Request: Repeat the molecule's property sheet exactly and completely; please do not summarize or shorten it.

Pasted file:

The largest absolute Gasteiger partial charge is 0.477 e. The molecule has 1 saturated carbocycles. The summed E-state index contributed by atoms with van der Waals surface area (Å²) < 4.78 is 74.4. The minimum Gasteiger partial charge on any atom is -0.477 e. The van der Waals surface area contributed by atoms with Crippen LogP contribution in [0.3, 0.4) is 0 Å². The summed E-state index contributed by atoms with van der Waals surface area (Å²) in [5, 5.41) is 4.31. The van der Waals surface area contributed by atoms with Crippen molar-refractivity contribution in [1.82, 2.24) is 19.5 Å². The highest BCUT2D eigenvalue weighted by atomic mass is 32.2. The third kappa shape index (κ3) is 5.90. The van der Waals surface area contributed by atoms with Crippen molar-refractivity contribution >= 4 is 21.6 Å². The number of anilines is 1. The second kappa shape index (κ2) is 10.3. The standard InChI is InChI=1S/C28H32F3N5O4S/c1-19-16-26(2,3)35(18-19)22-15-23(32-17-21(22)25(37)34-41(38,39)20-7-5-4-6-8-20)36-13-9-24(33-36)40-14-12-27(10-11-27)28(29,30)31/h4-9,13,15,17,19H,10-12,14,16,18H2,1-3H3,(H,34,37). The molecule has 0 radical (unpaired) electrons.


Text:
The largest absolute Gasteiger partial charge is 0.477 e. The molecule has 1 saturated carbocycles. The summed E-state index contributed by atoms with van der Waals surface area (Å²) < 4.78 is 74.4. The minimum Gasteiger partial charge on any atom is -0.477 e. The van der Waals surface area contributed by atoms with Crippen LogP contribution in [0.3, 0.4) is 0 Å². The summed E-state index contributed by atoms with van der Waals surface area (Å²) in [5, 5.41) is 4.31. The van der Waals surface area contributed by atoms with Crippen molar-refractivity contribution in [1.82, 2.24) is 19.5 Å². The highest BCUT2D eigenvalue weighted by atomic mass is 32.2. The third kappa shape index (κ3) is 5.90. The van der Waals surface area contributed by atoms with Crippen molar-refractivity contribution >= 4 is 21.6 Å². The number of anilines is 1. The second kappa shape index (κ2) is 10.3. The standard InChI is InChI=1S/C28H32F3N5O4S/c1-19-16-26(2,3)35(18-19)22-15-23(32-17-21(22)25(37)34-41(38,39)20-7-5-4-6-8-20)36-13-9-24(33-36)40-14-12-27(10-11-27)28(29,30)31/h4-9,13,15,17,19H,10-12,14,16,18H2,1-3H3,(H,34,37). The molecule has 0 radical (unpaired) electrons.